Every year I visit the doctor for a routine checkup. After they check my blood pressure, weight, height, hair color, ear lobes, shoe laces, horoscopes, uvula, facebook page, voting history, and diploma, they give me a special test called a PFT.
WHAT IS THE PFT?
PFT stands for “Pulmonary Function Test.” This test measures how well my lungs are working by measuring lung volume, lung capacity, rates of flow, and gas exchange by looking at:
- the amount of air inhaled or exhaled during normal breathing
- the total amount of air exhaled per minute
- the total volume of air that can be exhaled after inhaling as much as you can
- the amount of air left in lungs after exhaling normally
- the amount of air left in the lungs after exhaling as much as you can.
- the total volume of the lungs when filled with as much air as possible
- the amount of air exhaled forcefully and quickly after inhaling as much as you can
- the amount of air expired during the first, second, and third seconds of the test
- the average rate of flow during the middle half of the test
- the fastest rate that you can force air out of your lungs
I take this test by putting a clip on my nose and breathing into a mouthpiece. I take normal breaths for as long as I want, and when I’m ready, I breath in as much as I can as fast as I can before blasting a deep breath into the tube for as long as the person giving me the test tells me to breath back in….which feels like an eternity. I repeat this process at least 3-5 times. I’m always given as many tries as I’d like before I feel that I’ve done my best. The machine I breathe into computes the results in liters and tells me the percentage of my lungs that are functioning in one second after immediate exhalation (fev1) and overall lung exhalation (fvc).
For the longest time I was hovering around 84%-86%. It wasn’t until I got serious with my training and eating that I saw my percentage jump into the 90% range for a few years, and ultimately to where I am now: 97%-100%. Not only do I believe that eating and training contributed to my increase in lung function, but something else helped to contribute to this as well: HOW I take the PFT test. Let me explain.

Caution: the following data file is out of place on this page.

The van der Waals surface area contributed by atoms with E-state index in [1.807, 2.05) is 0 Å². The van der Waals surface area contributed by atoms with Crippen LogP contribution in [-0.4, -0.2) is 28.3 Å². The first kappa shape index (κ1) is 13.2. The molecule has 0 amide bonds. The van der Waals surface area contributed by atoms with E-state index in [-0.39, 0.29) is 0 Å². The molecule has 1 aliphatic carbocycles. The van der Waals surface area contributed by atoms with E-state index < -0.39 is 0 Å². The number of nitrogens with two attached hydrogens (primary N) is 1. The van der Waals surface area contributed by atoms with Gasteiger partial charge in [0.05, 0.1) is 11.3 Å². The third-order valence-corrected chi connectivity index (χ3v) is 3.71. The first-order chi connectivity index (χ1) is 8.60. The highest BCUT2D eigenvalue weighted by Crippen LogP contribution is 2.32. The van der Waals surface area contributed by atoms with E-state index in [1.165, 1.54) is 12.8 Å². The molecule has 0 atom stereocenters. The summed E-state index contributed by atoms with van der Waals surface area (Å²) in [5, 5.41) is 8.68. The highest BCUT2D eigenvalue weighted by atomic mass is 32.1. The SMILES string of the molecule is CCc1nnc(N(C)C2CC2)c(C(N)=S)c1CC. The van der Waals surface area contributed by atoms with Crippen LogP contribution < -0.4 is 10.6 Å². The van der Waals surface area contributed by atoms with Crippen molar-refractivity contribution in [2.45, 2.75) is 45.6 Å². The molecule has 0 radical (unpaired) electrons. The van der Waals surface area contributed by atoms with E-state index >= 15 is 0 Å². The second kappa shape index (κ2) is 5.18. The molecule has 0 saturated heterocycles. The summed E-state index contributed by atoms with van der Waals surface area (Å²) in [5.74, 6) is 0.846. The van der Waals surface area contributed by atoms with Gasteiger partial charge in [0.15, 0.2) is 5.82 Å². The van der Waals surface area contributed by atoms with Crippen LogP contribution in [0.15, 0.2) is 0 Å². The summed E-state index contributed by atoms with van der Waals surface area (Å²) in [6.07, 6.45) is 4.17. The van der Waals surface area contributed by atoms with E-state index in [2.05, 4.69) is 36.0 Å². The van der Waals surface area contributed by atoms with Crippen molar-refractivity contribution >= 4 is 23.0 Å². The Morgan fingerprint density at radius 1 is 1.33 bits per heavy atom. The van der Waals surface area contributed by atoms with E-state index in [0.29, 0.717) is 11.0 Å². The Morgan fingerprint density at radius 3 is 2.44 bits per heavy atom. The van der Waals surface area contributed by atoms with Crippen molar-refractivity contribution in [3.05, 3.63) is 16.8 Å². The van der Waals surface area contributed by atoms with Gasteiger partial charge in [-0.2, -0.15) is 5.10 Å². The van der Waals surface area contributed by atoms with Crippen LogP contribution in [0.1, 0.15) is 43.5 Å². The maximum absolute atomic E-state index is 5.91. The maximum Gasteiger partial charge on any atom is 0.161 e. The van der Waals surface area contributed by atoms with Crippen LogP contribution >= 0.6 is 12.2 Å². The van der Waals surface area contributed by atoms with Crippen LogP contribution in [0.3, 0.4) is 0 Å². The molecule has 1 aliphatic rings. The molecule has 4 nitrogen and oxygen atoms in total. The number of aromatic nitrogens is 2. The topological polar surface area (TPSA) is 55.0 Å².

For most of my life, I had been taking this test by inhaling as much as I could as quick as I could before blasting out all the air that i could with all of the force of the cosmos behind me. When each test was over I would be dark red, out of air and close to passing out, and dealing with an intense headache. Eventually, I got tired of doing that and thought that there has to be a better way. Lo and behold, there was. I think it was around 3 years ago…give or take…that I decided to try a different way. Instead of standing up and blasting with the entire force of the cosmos as mentioned already, I sat down and exhaled forcefully but with control. My hands were sitting on my legs and I remained upright. My body was controlled as I was exhaling as hard and as long as I could for the test. The results were astonishing. My number before the test was either a 90% or a 92% (I can’t remember) and my number after trying it this way catapulted my lung function to 100%. I had never reached that point before. That confirmed for me that HOW I took the PFT is just as important as my aerosols, training, and eating.
I tried this again at my next doctor visit a year later, which was in June this year (2019). I wanted to be sure of this, so I took the test four different ways:
1. standing up and blasting with the full force of the cosmos
2. sitting down and blasting with the full force of the cosmos
3. standing up and blasting with control and good posture
4. sitting down and blasting with control and good posture
Number 1 resulted in 87% lung function, and number 4 resulted in 97% lung function. Just by sitting down and blasting with control and good posture, I increased my lung function by 10%. It stopped and made me think, “I could’ve walked out of here today thinking my lung function was at 87% when it was actually 97%.” It also made me stop and think how many others have left their appointments with a lung function 10% less than it actually was?” That can make a huge difference.
I asked the respiratory therapist a few years ago why this makes a difference and they told me it was because standing up and blasting with everything you got will actually restrict certain air sacs from functioning, which will effect your lung function.
Try this at your next PFT test. I’m curious if your numbers will go up like it did for me.
This is my first post since June, i think. Life is extremely busy and I will try to blooooooog more as I get the time to do so. If there’s anything CF-wise or exercise-wise you’d like me to cover, let me know.
Until next time,